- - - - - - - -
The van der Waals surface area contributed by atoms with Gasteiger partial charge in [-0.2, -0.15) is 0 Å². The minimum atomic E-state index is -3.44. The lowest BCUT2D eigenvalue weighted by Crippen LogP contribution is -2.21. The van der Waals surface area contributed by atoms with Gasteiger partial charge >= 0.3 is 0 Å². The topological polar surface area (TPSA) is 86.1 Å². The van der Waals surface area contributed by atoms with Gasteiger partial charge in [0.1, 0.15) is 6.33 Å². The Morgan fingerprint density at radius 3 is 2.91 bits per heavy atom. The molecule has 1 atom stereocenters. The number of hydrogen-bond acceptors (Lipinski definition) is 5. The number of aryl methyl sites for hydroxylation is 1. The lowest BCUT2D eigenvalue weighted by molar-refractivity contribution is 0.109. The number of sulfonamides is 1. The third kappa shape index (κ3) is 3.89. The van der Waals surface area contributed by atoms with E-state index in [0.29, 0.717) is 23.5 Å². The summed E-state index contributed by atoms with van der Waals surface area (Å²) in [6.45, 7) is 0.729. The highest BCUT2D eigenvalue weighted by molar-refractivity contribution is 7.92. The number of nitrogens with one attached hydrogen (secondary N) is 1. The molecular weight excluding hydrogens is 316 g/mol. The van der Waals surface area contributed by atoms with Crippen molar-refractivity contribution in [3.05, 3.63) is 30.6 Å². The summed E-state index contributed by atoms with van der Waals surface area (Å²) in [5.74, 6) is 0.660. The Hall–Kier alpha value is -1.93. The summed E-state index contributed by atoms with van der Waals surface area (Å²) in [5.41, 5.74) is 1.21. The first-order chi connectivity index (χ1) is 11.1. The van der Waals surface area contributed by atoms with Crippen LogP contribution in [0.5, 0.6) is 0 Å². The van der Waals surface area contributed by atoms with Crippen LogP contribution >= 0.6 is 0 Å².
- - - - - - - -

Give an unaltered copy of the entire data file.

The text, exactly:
The van der Waals surface area contributed by atoms with Gasteiger partial charge in [-0.2, -0.15) is 0 Å². The minimum atomic E-state index is -3.44. The lowest BCUT2D eigenvalue weighted by Crippen LogP contribution is -2.21. The van der Waals surface area contributed by atoms with Gasteiger partial charge >= 0.3 is 0 Å². The topological polar surface area (TPSA) is 86.1 Å². The van der Waals surface area contributed by atoms with Gasteiger partial charge in [0.1, 0.15) is 6.33 Å². The Morgan fingerprint density at radius 3 is 2.91 bits per heavy atom. The molecule has 1 atom stereocenters. The number of hydrogen-bond acceptors (Lipinski definition) is 5. The number of aryl methyl sites for hydroxylation is 1. The lowest BCUT2D eigenvalue weighted by molar-refractivity contribution is 0.109. The number of sulfonamides is 1. The third kappa shape index (κ3) is 3.89. The van der Waals surface area contributed by atoms with E-state index in [0.29, 0.717) is 23.5 Å². The summed E-state index contributed by atoms with van der Waals surface area (Å²) in [6.45, 7) is 0.729. The highest BCUT2D eigenvalue weighted by molar-refractivity contribution is 7.92. The number of nitrogens with one attached hydrogen (secondary N) is 1. The molecular weight excluding hydrogens is 316 g/mol. The van der Waals surface area contributed by atoms with Crippen molar-refractivity contribution in [3.05, 3.63) is 30.6 Å². The summed E-state index contributed by atoms with van der Waals surface area (Å²) in [5.74, 6) is 0.660. The Hall–Kier alpha value is -1.93. The summed E-state index contributed by atoms with van der Waals surface area (Å²) in [5.41, 5.74) is 1.21. The first-order chi connectivity index (χ1) is 11.1. The van der Waals surface area contributed by atoms with Crippen LogP contribution in [0.5, 0.6) is 0 Å². The van der Waals surface area contributed by atoms with Crippen LogP contribution >= 0.6 is 0 Å².